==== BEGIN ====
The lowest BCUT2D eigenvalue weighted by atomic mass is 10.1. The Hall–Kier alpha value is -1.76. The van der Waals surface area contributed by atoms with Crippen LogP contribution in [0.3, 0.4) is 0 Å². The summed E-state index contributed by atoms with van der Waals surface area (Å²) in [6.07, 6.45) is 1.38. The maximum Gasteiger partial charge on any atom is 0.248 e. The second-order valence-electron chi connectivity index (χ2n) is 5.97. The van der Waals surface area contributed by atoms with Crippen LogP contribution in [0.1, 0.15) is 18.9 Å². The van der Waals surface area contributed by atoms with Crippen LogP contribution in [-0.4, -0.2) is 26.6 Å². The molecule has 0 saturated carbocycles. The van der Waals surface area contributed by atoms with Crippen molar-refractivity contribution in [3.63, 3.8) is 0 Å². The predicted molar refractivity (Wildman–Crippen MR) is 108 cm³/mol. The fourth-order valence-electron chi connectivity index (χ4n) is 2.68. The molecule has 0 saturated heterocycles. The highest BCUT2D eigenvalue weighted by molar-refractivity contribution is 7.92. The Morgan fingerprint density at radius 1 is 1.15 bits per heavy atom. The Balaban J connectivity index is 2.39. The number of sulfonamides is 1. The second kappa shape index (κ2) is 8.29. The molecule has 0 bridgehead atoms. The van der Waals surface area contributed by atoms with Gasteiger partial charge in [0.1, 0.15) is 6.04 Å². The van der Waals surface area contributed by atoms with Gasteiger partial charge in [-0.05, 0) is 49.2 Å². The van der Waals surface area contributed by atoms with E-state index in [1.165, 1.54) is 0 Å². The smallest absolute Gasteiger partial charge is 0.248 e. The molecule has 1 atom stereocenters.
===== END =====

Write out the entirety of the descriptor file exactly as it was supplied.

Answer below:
The lowest BCUT2D eigenvalue weighted by atomic mass is 10.1. The Hall–Kier alpha value is -1.76. The van der Waals surface area contributed by atoms with Crippen LogP contribution in [0.3, 0.4) is 0 Å². The summed E-state index contributed by atoms with van der Waals surface area (Å²) in [6.07, 6.45) is 1.38. The maximum Gasteiger partial charge on any atom is 0.248 e. The second-order valence-electron chi connectivity index (χ2n) is 5.97. The van der Waals surface area contributed by atoms with Crippen LogP contribution in [0.1, 0.15) is 18.9 Å². The van der Waals surface area contributed by atoms with Crippen LogP contribution in [-0.4, -0.2) is 26.6 Å². The molecule has 0 saturated carbocycles. The van der Waals surface area contributed by atoms with Crippen molar-refractivity contribution in [3.63, 3.8) is 0 Å². The predicted molar refractivity (Wildman–Crippen MR) is 108 cm³/mol. The fourth-order valence-electron chi connectivity index (χ4n) is 2.68. The molecule has 0 saturated heterocycles. The highest BCUT2D eigenvalue weighted by molar-refractivity contribution is 7.92. The Morgan fingerprint density at radius 1 is 1.15 bits per heavy atom. The Balaban J connectivity index is 2.39. The number of sulfonamides is 1. The second kappa shape index (κ2) is 8.29. The molecule has 0 bridgehead atoms. The van der Waals surface area contributed by atoms with Gasteiger partial charge in [0.1, 0.15) is 6.04 Å². The van der Waals surface area contributed by atoms with Gasteiger partial charge in [-0.05, 0) is 49.2 Å². The van der Waals surface area contributed by atoms with E-state index in [1.165, 1.54) is 0 Å². The smallest absolute Gasteiger partial charge is 0.248 e. The molecule has 1 atom stereocenters.